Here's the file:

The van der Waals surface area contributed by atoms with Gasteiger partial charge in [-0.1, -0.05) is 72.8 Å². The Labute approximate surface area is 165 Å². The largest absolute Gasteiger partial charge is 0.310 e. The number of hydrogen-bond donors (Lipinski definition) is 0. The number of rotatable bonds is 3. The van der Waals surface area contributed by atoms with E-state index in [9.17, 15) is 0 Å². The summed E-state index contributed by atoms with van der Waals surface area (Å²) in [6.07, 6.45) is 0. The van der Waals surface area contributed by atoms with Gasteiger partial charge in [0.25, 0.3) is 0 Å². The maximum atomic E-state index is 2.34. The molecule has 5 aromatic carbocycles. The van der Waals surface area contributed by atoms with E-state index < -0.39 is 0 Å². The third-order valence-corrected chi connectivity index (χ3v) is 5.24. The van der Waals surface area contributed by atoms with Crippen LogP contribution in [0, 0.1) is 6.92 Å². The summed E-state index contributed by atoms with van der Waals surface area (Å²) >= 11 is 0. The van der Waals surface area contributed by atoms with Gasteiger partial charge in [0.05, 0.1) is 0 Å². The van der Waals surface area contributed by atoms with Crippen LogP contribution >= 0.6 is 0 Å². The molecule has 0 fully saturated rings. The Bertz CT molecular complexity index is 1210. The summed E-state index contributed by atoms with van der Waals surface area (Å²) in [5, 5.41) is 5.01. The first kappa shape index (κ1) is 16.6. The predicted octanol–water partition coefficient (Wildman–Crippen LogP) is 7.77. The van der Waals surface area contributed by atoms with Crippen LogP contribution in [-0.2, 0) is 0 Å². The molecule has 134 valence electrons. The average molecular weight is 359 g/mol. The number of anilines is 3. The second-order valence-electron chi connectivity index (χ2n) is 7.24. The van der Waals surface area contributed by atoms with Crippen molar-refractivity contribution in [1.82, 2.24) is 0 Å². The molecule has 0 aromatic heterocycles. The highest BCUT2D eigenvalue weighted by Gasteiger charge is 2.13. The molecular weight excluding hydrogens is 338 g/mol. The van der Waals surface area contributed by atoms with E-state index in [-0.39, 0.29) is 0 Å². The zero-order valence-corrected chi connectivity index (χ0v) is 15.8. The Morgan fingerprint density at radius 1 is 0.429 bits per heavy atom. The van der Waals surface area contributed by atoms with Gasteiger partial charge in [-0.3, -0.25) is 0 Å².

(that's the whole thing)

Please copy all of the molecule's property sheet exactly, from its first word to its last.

The van der Waals surface area contributed by atoms with Gasteiger partial charge in [-0.1, -0.05) is 72.8 Å². The Labute approximate surface area is 165 Å². The largest absolute Gasteiger partial charge is 0.310 e. The number of hydrogen-bond donors (Lipinski definition) is 0. The number of rotatable bonds is 3. The van der Waals surface area contributed by atoms with E-state index in [9.17, 15) is 0 Å². The summed E-state index contributed by atoms with van der Waals surface area (Å²) in [6.07, 6.45) is 0. The van der Waals surface area contributed by atoms with Gasteiger partial charge in [0.25, 0.3) is 0 Å². The maximum atomic E-state index is 2.34. The molecule has 5 aromatic carbocycles. The van der Waals surface area contributed by atoms with E-state index < -0.39 is 0 Å². The third-order valence-corrected chi connectivity index (χ3v) is 5.24. The van der Waals surface area contributed by atoms with Crippen LogP contribution in [0, 0.1) is 6.92 Å². The summed E-state index contributed by atoms with van der Waals surface area (Å²) >= 11 is 0. The van der Waals surface area contributed by atoms with Gasteiger partial charge in [0.05, 0.1) is 0 Å². The van der Waals surface area contributed by atoms with Crippen LogP contribution >= 0.6 is 0 Å². The molecule has 0 fully saturated rings. The Bertz CT molecular complexity index is 1210. The summed E-state index contributed by atoms with van der Waals surface area (Å²) in [5, 5.41) is 5.01. The first kappa shape index (κ1) is 16.6. The predicted octanol–water partition coefficient (Wildman–Crippen LogP) is 7.77. The van der Waals surface area contributed by atoms with Crippen LogP contribution in [-0.2, 0) is 0 Å². The molecule has 134 valence electrons. The average molecular weight is 359 g/mol. The number of anilines is 3. The second-order valence-electron chi connectivity index (χ2n) is 7.24. The van der Waals surface area contributed by atoms with Crippen molar-refractivity contribution in [1.82, 2.24) is 0 Å². The molecule has 0 aromatic heterocycles. The highest BCUT2D eigenvalue weighted by Gasteiger charge is 2.13. The molecular weight excluding hydrogens is 338 g/mol. The van der Waals surface area contributed by atoms with E-state index in [-0.39, 0.29) is 0 Å². The zero-order valence-corrected chi connectivity index (χ0v) is 15.8. The Morgan fingerprint density at radius 1 is 0.429 bits per heavy atom. The van der Waals surface area contributed by atoms with Gasteiger partial charge in [-0.3, -0.25) is 0 Å².